James Flint on Wed, 18 Feb 1998 07:48:09 +0100 (MET)

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<nettime> Titanic

There are several jaw-dropping sequences in the first half-hour of James
Cameron's 'Titantic', but the most impressive comes just after we meet the
recreated boat for the first time. Cameron gives us a whirlwind tour,
starting with the upperclasses in the upper decks as they settle into their
luxurious apartments and descending through steerage where the lower
classes (read sanitised Italian and Irish proletarians) are packed four to
a cabins, then into the engine room where the most impressive visual
recreation in the movie takes place - the giant oiled engine pistons
leaping up and down in their cylinders, tended to by boilersuit-clad men.
After that of course we descend to the stoking room, where grimy peons tend
the giant boilers in scenes reminiscent of Turner's paintings of the dark
satanic mills of the industrial revolution. 

Thus Cameron presents us, straight away, with a snapshot of British society
on the eve of the First World War - simplified, perhaps, but effective and
firmly situated in the grand tradition of filmic social criticism, as
exemplified in works as varied as Lang's 'Metropolis' and Chaplin's 'Modern
Times'. We see at once the stratifications of class and the hypocrisy of
the system, and how blithely the rituals and graces of the monied classes
float, like the Titanic itself, on a sea of misery and fear.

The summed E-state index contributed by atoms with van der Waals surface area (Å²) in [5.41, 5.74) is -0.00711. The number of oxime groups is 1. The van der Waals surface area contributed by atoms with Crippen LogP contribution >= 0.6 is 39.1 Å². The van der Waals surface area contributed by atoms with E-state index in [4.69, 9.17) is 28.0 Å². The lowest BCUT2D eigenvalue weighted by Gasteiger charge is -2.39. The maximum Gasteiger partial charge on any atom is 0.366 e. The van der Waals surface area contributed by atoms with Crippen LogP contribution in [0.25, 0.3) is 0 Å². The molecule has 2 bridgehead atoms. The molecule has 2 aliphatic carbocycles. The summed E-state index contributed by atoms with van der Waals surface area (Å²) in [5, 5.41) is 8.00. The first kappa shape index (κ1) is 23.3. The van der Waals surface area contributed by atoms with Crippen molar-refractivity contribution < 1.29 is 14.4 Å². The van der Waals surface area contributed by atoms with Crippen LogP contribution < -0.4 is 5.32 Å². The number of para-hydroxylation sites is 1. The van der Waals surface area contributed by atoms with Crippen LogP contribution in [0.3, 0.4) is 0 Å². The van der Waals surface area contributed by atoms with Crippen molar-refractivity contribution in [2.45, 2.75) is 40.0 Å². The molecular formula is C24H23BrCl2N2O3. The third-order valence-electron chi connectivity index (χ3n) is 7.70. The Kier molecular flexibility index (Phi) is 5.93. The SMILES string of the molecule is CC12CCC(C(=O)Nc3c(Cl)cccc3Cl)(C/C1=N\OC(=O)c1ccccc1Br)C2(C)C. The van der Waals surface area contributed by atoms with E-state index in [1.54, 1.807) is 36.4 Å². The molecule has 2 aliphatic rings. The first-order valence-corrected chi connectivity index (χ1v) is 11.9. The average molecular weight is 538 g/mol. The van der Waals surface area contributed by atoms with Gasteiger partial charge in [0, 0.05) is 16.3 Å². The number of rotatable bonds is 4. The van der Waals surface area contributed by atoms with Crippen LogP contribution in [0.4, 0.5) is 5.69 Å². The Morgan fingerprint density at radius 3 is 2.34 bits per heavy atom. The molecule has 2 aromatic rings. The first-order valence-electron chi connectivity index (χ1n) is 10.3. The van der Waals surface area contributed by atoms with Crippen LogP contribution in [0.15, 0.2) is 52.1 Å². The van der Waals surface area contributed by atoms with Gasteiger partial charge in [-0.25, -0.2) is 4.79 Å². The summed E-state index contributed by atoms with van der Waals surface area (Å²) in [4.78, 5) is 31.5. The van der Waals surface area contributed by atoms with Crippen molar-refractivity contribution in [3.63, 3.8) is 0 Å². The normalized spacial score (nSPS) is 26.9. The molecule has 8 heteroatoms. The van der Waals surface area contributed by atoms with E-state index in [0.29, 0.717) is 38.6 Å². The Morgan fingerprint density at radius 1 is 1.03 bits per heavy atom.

This is not just an idle parallel. For the structure of society is
continually remarked throughout Cameron's film, and is used as a motor for
the plot on several occasions as well as being blamed for the sinking
itself and the awful extent of the disaster. Indeed, the central metaphor
of the film is of the sinking as an image of the imminent implosion of that
very society, and as such a kind of harbinger of the greater calamity that
would scupper it for good, that of the 1914-1918 war.

And this is where 'Titanic' becomes interesting. For what do we have here
but a film about the collapse of the Imperial Britain by its true heir,
Imperial America. This is nothing new: in its pitting of down-home American
go-gettedness and verve (Leonardo DiCaprio) against the amoral brutalities
of the 'gentleman' (Billy Zane) 'Titanic' merely reruns a script played out
a thousand times before. DiCaprio is excellent as Robert Redford, Winslet
as Vivien Leigh, and if they win Oscars for their performances - as they
almost certainly will - it will be because these recreations were every bit
as pixel-perfect as shimmering decks of the film's cruise ship as its sets
out across the Atlantic on its one and only voyage. Hollywood loves
Hollywood best of all.

But the real tragedy of this movie is not the breath-taking shipwreck, but
rather the fact that Cameron does not take the opportunity to use his
analysis of (post-) Edwardian society as an opportunity to criticise his
own imperialist milieu. After all, he sets it up that way: 'Titanic' has a
nice meta-narrative structure reminiscent of much greater works such as
Conrad's 'Heart of Darkness', to take a book that has itself inspired many
movies, and the director could easily have used the prism of Victorian
society he creates to cast some meaningful light on the aims of the society
of which he is a part, and which is on the verge of scuppering itself with
Gulf War II (for which the film 'Titanic' may well prove a harbinger, in a
'first time as tragedy, second time as farce' kind of a way) in a manner
very reminiscent of the follies of its precursor. But no, all we get is the